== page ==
Skip to main content

Tribute to Rafael Manríquez (1947-2013)

by Daniel Sheehy

Video: Activist-musicians Rafael Manríquez, Quique Cruz, and Hector Salgado formed Grupo Raíz to affirm and introduce Chilean nueva canción to the USA's California Bay Area and beyond. As musicians who honed their poetic and musical talents at peñas (or "café concerts") of their native Chile, they established La Peña, a community arts center in Berkeley, California. The goals of the group were twofold: to make known the music and culture of the Latin American people, and to give support through their music to the resistance movement in Chile and to liberation movements in Latin America and throughout the world.

With a heavy heart, Smithsonian Folkways laments the passing of Rafael Manríquez, beloved Smithsonian Folkways artist, guitarist, singer-songwriter, social activist, and champion of Chilean folk music. Born in Santiago, Chile, in 1947, Manríquez took up the guitar at age 15 and followed his passion for nueva canción, the musical movement that combined rural, urban, indigenous, mestizo, and pan-Latin American sounds with a commitment toward social change. Manríquez worked as a music journalist during one of the most momentous times in Chilean music history. As a reporter for the music magazine El Musiquero (1970-1973), he interviewed, reviewed, and wrote about key figures such as Víctor Jara, Inti-Illimani, Quilapayún, and Violeta Parra. It was the time of socialist president Salvador Allende, and performances by foreign artists from like-minded movements such as Cuba’s Silvio Rodríguez and Pablo Milanés were commonplace at musical events supported by the Allende regime.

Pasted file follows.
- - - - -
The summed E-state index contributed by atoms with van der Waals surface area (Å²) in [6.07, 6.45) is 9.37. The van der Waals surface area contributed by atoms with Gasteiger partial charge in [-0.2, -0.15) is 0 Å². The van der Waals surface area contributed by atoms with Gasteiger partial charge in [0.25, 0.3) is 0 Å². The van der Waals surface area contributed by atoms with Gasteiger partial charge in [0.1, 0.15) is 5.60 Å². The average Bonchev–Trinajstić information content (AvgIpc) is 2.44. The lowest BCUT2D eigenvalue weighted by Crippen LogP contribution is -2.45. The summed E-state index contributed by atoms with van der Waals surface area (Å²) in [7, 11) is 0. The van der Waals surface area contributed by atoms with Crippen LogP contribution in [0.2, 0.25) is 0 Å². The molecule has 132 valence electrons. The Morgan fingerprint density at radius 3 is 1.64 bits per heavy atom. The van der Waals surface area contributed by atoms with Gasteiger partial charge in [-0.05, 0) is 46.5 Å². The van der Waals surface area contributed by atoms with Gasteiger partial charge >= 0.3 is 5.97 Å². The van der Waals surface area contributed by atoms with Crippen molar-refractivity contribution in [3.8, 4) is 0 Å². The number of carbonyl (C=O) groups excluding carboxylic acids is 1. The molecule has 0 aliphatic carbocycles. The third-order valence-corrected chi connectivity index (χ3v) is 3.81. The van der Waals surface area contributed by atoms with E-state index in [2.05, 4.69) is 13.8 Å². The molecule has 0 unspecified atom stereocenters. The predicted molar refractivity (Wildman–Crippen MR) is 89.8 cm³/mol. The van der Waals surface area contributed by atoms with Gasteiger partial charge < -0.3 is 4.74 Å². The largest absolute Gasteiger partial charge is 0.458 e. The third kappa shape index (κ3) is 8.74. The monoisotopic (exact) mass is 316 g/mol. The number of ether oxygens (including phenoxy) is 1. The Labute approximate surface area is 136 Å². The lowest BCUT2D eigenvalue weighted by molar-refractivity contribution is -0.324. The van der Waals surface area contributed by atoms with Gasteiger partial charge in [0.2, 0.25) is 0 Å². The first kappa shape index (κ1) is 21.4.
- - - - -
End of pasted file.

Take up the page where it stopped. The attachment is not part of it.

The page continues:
Then came the fateful day of 11 September 1973, when the commander-in-chief of the Chilean army, Augusto Pinochet, led a coup d’état, overthrowing Allende and his government. Repression of leftist parties and ideologies followed, with thousands of people tortured and killed. Rafael chose self-exile, first to Ecuador, then to Berkeley, California, where he lived most of the rest of his life. He was a longtime fixture at La Peña Cultural Center in Berkeley, where he taught guitar and Latin American folk music. By 1980, he and several others had formed Grupo Raíz, following the model of Chilean nueva canción groups. Grupo Raíz toured Europe, as well as North, Central, and South America, releasing three long-play recordings during their most active period, from 1980 to 1985. Two of these, Amaneceres (Daybreak, 1981) and América del Centro (The Center of America, 1984), were published on the Monitor label, which later became part of the Smithsonian Folkways collection. For Smithsonian Folkways, Rafael Manríquez produced and recorded ¡Que Viva el Canto! Songs of Chile (2008).

All of us at Smithsonian Folkways join Rafael Manríquez’s family, friends, and musical admirers in mourning the loss of a beloved compañero, accomplished musician, and true artist in the fullest sense of the word.

Daniel Sheehy is director and curator of Smithsonian Folkways Recordings.